When the Euromaidan Revolution began in late 2013, Poroshenko became an increasingly active and vocal supporter. He had worked long to try to steer the Yanukovych administration toward European integration. He also seems to have been motivated by Russia’s import ban on his Roshen chocolate brand, his flagship investment. Poroshenko gave a speech on Maidan and used his Channel 5 television station to support and give voice to the protestors. However, he was largely kept on the sidelines of the new government forming around Tymoshenko and her protégé, Arseniy Yatsenyuk.
In 2014, Petro Poroshenko brought back his old political party, Peace and Prosperity, and renamed it to the All-Ukrainian Union Solidarity. This effectively brought back his old Solidarity party, which had been dissolved in 2013 by the Ministry of Justice for political inactivity. Members of this party came from the former Solidarity movement but also drew members recruited from other parties including Tymoshenko’s Batkivshchyna Party.
Campaigning as independent, socially conservative party that would be tough on both Ukraine’s entrenched corruption and new conflicts in the separatist republics in the east, Petro Poroshenko himself was later elected in the first round of voting with 54.7% of the popular vote out of a field of six major candidates.
In August, after Poroshenko’s election, the party was moved to capitalize on his success and again renamed itself, this time to the Bloc of Petro Poroshenko. Former Minister of Internal Affairs Yuriy Lutsenko was elected party leader. Lutsenko had been recruited from the Self Defense Party, which had once been associated with Our Ukraine and had once been in merger talks with Batkivshchyna.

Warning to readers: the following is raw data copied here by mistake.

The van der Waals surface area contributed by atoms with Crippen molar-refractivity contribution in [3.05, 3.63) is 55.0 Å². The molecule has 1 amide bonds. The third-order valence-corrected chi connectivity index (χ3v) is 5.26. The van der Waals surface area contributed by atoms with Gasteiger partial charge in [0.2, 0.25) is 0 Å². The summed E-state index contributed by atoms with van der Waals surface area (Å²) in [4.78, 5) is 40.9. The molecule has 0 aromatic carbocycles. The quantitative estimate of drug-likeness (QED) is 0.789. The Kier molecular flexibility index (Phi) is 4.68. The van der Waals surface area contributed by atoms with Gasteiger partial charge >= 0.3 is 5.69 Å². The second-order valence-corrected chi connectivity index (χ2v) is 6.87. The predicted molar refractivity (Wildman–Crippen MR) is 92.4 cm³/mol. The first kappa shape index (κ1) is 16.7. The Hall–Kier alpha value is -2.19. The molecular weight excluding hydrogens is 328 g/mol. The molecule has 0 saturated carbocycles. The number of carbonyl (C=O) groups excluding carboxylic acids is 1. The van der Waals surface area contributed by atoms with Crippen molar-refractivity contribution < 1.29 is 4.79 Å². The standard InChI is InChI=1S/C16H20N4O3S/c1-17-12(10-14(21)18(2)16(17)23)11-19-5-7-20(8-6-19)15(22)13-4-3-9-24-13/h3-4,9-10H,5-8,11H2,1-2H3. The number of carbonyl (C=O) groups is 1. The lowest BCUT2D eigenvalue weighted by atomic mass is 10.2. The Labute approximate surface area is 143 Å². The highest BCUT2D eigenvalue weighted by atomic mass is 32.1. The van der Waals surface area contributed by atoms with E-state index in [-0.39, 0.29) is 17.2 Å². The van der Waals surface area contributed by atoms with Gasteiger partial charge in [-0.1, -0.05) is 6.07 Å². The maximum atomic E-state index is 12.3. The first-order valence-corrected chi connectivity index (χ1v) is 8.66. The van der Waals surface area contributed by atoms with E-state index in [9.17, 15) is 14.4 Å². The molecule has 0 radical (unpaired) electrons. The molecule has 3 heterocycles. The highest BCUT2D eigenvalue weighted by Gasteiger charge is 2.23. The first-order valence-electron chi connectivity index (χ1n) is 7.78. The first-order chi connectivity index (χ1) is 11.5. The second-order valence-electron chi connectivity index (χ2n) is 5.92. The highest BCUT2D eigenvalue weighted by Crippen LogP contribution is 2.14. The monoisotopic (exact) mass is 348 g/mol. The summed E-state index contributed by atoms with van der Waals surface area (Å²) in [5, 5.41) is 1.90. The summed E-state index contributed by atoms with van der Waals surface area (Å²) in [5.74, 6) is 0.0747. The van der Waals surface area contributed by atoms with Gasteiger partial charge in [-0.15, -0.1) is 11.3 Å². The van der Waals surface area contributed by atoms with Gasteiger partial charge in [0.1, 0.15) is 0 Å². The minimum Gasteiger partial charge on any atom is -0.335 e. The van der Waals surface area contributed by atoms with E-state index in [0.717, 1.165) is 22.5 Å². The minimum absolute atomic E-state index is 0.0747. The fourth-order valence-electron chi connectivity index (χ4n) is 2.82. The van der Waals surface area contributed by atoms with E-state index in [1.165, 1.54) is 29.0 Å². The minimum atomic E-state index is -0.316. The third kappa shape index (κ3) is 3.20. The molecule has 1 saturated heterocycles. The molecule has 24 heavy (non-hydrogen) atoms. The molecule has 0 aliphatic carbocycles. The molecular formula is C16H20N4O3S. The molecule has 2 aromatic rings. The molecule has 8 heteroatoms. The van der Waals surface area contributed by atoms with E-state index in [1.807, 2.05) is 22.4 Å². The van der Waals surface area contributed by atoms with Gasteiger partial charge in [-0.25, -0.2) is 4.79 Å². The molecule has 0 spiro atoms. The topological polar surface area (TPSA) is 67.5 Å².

The Petro Poroshenko Bloc, was launched into first place in parliament, taking 21.83% of the popular vote and 132 of 450 seats. Many argue that Bloc of Petro Poroshenko’s success in the 2014 parliamentary elections demonstrated Ukrainians’ support for Euromaidan’s aims, and concern for Ukraine’s territorial integrity and defense capabilities. Others counter that voter participation was low or non-existent in the separatist regions of Eastern Ukraine and in Crimea, which is now claimed by both Russia and Ukraine. Thus, the results of the election supposedly do not reflect the views of all segments of Ukraine’s declared population.
The party’s platform as used for the 2014 parliamentary elections, has been translated for the first time to English by SRAS Translation Abroad Scholar Sophia Rehm and is available here.
The party’s primary objectives stated then included Ukraine’s membership in the EU, a peaceful resolution to the war in Donbas, governmental reforms aimed at decentralization and anticorruption, and increased social protection for low-income citizens.
Soon after he took office, Poroshenko advocated for a decentralization of power throughout the Ukrainian government. In newly drafted constitutional amendments, he offered, Poroshenko wanted to change the administrative divisions of Ukraine to mainly “regions, districts, and hromadas.” One of the main powers granted to local authorities under these amendments was the power to determine the status of the Russian language as long as Ukrainian remained the sole official state language. This was an attempt to diffuse one of the main separatist demands that Russian be a state language of Urkaine as well, arguing that it was widely spoken in Eastern Ukraine.